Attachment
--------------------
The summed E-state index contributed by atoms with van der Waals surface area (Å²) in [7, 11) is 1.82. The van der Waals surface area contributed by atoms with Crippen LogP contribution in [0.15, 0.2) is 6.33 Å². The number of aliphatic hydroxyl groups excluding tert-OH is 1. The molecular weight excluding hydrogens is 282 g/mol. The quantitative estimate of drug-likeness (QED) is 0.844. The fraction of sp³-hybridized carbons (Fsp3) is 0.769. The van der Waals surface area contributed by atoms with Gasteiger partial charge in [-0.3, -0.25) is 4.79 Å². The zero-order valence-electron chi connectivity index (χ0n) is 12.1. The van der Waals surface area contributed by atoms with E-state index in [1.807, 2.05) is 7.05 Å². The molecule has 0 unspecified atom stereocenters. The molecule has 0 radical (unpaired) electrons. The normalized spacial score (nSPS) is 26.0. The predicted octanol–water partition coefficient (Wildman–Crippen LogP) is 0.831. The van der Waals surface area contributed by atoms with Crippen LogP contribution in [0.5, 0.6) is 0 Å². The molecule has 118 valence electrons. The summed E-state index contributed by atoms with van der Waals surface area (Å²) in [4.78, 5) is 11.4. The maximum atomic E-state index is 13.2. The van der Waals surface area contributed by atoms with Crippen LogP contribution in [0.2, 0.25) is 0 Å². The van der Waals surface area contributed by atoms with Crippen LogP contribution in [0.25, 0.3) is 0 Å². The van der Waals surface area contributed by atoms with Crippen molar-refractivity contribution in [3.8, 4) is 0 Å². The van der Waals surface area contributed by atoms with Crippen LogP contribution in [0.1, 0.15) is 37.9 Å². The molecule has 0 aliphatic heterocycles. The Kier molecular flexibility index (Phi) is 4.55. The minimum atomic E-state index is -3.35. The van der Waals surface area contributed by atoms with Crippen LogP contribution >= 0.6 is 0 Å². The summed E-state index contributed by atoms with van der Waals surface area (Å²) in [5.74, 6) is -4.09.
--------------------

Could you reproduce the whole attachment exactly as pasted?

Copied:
The summed E-state index contributed by atoms with van der Waals surface area (Å²) in [7, 11) is 1.82. The van der Waals surface area contributed by atoms with Crippen LogP contribution in [0.15, 0.2) is 6.33 Å². The number of aliphatic hydroxyl groups excluding tert-OH is 1. The molecular weight excluding hydrogens is 282 g/mol. The quantitative estimate of drug-likeness (QED) is 0.844. The fraction of sp³-hybridized carbons (Fsp3) is 0.769. The van der Waals surface area contributed by atoms with Gasteiger partial charge in [-0.3, -0.25) is 4.79 Å². The zero-order valence-electron chi connectivity index (χ0n) is 12.1. The van der Waals surface area contributed by atoms with E-state index in [1.807, 2.05) is 7.05 Å². The molecule has 0 unspecified atom stereocenters. The molecule has 0 radical (unpaired) electrons. The normalized spacial score (nSPS) is 26.0. The predicted octanol–water partition coefficient (Wildman–Crippen LogP) is 0.831. The van der Waals surface area contributed by atoms with Crippen LogP contribution in [0.5, 0.6) is 0 Å². The molecule has 118 valence electrons. The summed E-state index contributed by atoms with van der Waals surface area (Å²) in [4.78, 5) is 11.4. The maximum atomic E-state index is 13.2. The van der Waals surface area contributed by atoms with Crippen LogP contribution in [0.2, 0.25) is 0 Å². The van der Waals surface area contributed by atoms with Crippen LogP contribution in [0.25, 0.3) is 0 Å². The van der Waals surface area contributed by atoms with Crippen molar-refractivity contribution in [3.8, 4) is 0 Å². The van der Waals surface area contributed by atoms with Crippen LogP contribution in [0.1, 0.15) is 37.9 Å². The molecule has 0 aliphatic heterocycles. The Kier molecular flexibility index (Phi) is 4.55. The minimum atomic E-state index is -3.35. The van der Waals surface area contributed by atoms with Crippen LogP contribution >= 0.6 is 0 Å². The summed E-state index contributed by atoms with van der Waals surface area (Å²) in [5.74, 6) is -4.09.